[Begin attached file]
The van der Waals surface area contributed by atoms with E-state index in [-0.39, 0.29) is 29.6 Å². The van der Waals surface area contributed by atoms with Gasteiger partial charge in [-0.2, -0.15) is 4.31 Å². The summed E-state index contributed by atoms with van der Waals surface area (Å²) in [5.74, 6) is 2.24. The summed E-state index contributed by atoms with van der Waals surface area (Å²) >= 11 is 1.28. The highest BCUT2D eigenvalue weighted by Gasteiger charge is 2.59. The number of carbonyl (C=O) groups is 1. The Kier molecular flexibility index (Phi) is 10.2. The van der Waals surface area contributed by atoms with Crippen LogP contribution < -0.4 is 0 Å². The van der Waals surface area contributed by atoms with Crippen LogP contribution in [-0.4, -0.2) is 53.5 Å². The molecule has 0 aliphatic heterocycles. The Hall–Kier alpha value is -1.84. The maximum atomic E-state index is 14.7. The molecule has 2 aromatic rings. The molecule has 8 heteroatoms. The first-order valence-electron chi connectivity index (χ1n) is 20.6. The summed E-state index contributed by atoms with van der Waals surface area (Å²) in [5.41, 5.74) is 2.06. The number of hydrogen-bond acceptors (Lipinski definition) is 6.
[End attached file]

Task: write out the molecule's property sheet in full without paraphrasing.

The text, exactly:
The van der Waals surface area contributed by atoms with E-state index in [-0.39, 0.29) is 29.6 Å². The van der Waals surface area contributed by atoms with Gasteiger partial charge in [-0.2, -0.15) is 4.31 Å². The summed E-state index contributed by atoms with van der Waals surface area (Å²) in [5.74, 6) is 2.24. The summed E-state index contributed by atoms with van der Waals surface area (Å²) >= 11 is 1.28. The highest BCUT2D eigenvalue weighted by Gasteiger charge is 2.59. The number of carbonyl (C=O) groups is 1. The Kier molecular flexibility index (Phi) is 10.2. The van der Waals surface area contributed by atoms with Crippen LogP contribution < -0.4 is 0 Å². The van der Waals surface area contributed by atoms with Crippen LogP contribution in [-0.4, -0.2) is 53.5 Å². The molecule has 0 aliphatic heterocycles. The Hall–Kier alpha value is -1.84. The maximum atomic E-state index is 14.7. The molecule has 2 aromatic rings. The molecule has 8 heteroatoms. The first-order valence-electron chi connectivity index (χ1n) is 20.6. The summed E-state index contributed by atoms with van der Waals surface area (Å²) in [5.41, 5.74) is 2.06. The number of hydrogen-bond acceptors (Lipinski definition) is 6.